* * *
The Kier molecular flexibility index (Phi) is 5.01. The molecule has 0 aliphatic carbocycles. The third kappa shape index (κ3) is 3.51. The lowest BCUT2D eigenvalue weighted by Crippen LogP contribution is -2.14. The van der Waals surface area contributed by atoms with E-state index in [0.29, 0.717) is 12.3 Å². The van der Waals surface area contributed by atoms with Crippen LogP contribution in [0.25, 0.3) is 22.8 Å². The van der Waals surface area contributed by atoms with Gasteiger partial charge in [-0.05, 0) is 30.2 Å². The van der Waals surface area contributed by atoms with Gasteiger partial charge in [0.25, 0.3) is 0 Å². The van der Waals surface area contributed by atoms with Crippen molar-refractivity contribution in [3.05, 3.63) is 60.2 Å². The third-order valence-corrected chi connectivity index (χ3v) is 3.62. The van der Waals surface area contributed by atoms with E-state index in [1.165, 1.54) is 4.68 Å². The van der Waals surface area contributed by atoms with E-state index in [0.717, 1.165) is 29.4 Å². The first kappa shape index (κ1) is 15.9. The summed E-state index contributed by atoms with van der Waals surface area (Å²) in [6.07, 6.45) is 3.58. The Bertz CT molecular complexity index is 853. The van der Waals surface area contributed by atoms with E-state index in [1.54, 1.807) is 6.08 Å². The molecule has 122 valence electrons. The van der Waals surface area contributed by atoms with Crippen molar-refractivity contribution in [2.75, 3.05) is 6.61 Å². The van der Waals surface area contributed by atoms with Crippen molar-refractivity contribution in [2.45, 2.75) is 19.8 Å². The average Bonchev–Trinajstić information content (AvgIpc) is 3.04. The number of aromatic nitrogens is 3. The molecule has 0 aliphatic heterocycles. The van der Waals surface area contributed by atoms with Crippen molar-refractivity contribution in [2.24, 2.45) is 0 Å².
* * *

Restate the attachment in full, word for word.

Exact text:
The Kier molecular flexibility index (Phi) is 5.01. The molecule has 0 aliphatic carbocycles. The third kappa shape index (κ3) is 3.51. The lowest BCUT2D eigenvalue weighted by Crippen LogP contribution is -2.14. The van der Waals surface area contributed by atoms with E-state index in [0.29, 0.717) is 12.3 Å². The van der Waals surface area contributed by atoms with Crippen LogP contribution in [0.25, 0.3) is 22.8 Å². The van der Waals surface area contributed by atoms with Gasteiger partial charge in [-0.05, 0) is 30.2 Å². The van der Waals surface area contributed by atoms with Gasteiger partial charge in [0.25, 0.3) is 0 Å². The van der Waals surface area contributed by atoms with Crippen molar-refractivity contribution in [3.05, 3.63) is 60.2 Å². The third-order valence-corrected chi connectivity index (χ3v) is 3.62. The van der Waals surface area contributed by atoms with E-state index in [1.165, 1.54) is 4.68 Å². The van der Waals surface area contributed by atoms with E-state index in [0.717, 1.165) is 29.4 Å². The first kappa shape index (κ1) is 15.9. The summed E-state index contributed by atoms with van der Waals surface area (Å²) in [6.07, 6.45) is 3.58. The Bertz CT molecular complexity index is 853. The van der Waals surface area contributed by atoms with E-state index in [1.54, 1.807) is 6.08 Å². The molecule has 122 valence electrons. The van der Waals surface area contributed by atoms with Crippen molar-refractivity contribution in [2.75, 3.05) is 6.61 Å². The van der Waals surface area contributed by atoms with Crippen molar-refractivity contribution in [2.45, 2.75) is 19.8 Å². The average Bonchev–Trinajstić information content (AvgIpc) is 3.04. The number of aromatic nitrogens is 3. The molecule has 0 aliphatic heterocycles. The van der Waals surface area contributed by atoms with Crippen molar-refractivity contribution in [2.24, 2.45) is 0 Å².